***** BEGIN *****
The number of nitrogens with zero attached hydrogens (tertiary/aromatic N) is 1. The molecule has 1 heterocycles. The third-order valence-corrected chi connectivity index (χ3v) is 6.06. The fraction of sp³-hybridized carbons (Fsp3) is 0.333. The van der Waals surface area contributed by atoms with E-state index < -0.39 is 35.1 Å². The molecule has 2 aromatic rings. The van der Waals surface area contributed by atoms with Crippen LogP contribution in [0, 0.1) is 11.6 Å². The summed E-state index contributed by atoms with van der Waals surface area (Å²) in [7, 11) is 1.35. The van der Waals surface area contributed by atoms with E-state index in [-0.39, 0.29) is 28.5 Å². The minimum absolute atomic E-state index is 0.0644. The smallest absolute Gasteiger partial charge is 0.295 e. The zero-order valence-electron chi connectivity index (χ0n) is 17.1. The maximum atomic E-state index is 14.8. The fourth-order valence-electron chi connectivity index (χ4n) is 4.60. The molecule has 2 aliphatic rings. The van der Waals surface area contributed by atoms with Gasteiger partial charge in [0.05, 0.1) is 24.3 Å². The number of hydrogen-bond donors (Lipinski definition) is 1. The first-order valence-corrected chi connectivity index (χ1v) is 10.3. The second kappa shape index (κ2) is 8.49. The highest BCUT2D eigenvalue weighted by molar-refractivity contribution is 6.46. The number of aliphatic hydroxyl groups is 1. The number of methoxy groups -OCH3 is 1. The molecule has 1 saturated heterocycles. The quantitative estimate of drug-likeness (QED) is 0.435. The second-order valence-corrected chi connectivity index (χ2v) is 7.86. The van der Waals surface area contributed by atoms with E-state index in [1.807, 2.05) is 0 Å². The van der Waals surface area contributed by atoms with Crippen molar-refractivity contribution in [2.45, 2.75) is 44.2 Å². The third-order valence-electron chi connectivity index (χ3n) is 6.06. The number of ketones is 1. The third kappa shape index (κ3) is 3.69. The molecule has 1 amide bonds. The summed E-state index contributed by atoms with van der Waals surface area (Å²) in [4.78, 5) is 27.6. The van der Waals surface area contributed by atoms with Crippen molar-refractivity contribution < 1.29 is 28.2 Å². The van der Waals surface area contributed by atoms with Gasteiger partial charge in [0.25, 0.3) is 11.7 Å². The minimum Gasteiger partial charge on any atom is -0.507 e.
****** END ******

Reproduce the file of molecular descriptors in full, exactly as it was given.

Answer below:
The number of nitrogens with zero attached hydrogens (tertiary/aromatic N) is 1. The molecule has 1 heterocycles. The third-order valence-corrected chi connectivity index (χ3v) is 6.06. The fraction of sp³-hybridized carbons (Fsp3) is 0.333. The van der Waals surface area contributed by atoms with E-state index < -0.39 is 35.1 Å². The molecule has 2 aromatic rings. The van der Waals surface area contributed by atoms with Crippen LogP contribution in [0, 0.1) is 11.6 Å². The summed E-state index contributed by atoms with van der Waals surface area (Å²) in [7, 11) is 1.35. The van der Waals surface area contributed by atoms with E-state index in [-0.39, 0.29) is 28.5 Å². The minimum absolute atomic E-state index is 0.0644. The smallest absolute Gasteiger partial charge is 0.295 e. The zero-order valence-electron chi connectivity index (χ0n) is 17.1. The maximum atomic E-state index is 14.8. The fourth-order valence-electron chi connectivity index (χ4n) is 4.60. The molecule has 2 aliphatic rings. The van der Waals surface area contributed by atoms with Gasteiger partial charge in [0.05, 0.1) is 24.3 Å². The number of hydrogen-bond donors (Lipinski definition) is 1. The first-order valence-corrected chi connectivity index (χ1v) is 10.3. The second kappa shape index (κ2) is 8.49. The highest BCUT2D eigenvalue weighted by molar-refractivity contribution is 6.46. The number of aliphatic hydroxyl groups is 1. The number of methoxy groups -OCH3 is 1. The molecule has 1 saturated heterocycles. The quantitative estimate of drug-likeness (QED) is 0.435. The second-order valence-corrected chi connectivity index (χ2v) is 7.86. The van der Waals surface area contributed by atoms with E-state index in [1.807, 2.05) is 0 Å². The van der Waals surface area contributed by atoms with Crippen molar-refractivity contribution in [2.45, 2.75) is 44.2 Å². The third-order valence-electron chi connectivity index (χ3n) is 6.06. The number of ketones is 1. The third kappa shape index (κ3) is 3.69. The molecule has 1 amide bonds. The summed E-state index contributed by atoms with van der Waals surface area (Å²) in [4.78, 5) is 27.6. The van der Waals surface area contributed by atoms with Crippen molar-refractivity contribution < 1.29 is 28.2 Å². The van der Waals surface area contributed by atoms with Gasteiger partial charge in [0.25, 0.3) is 11.7 Å². The minimum Gasteiger partial charge on any atom is -0.507 e.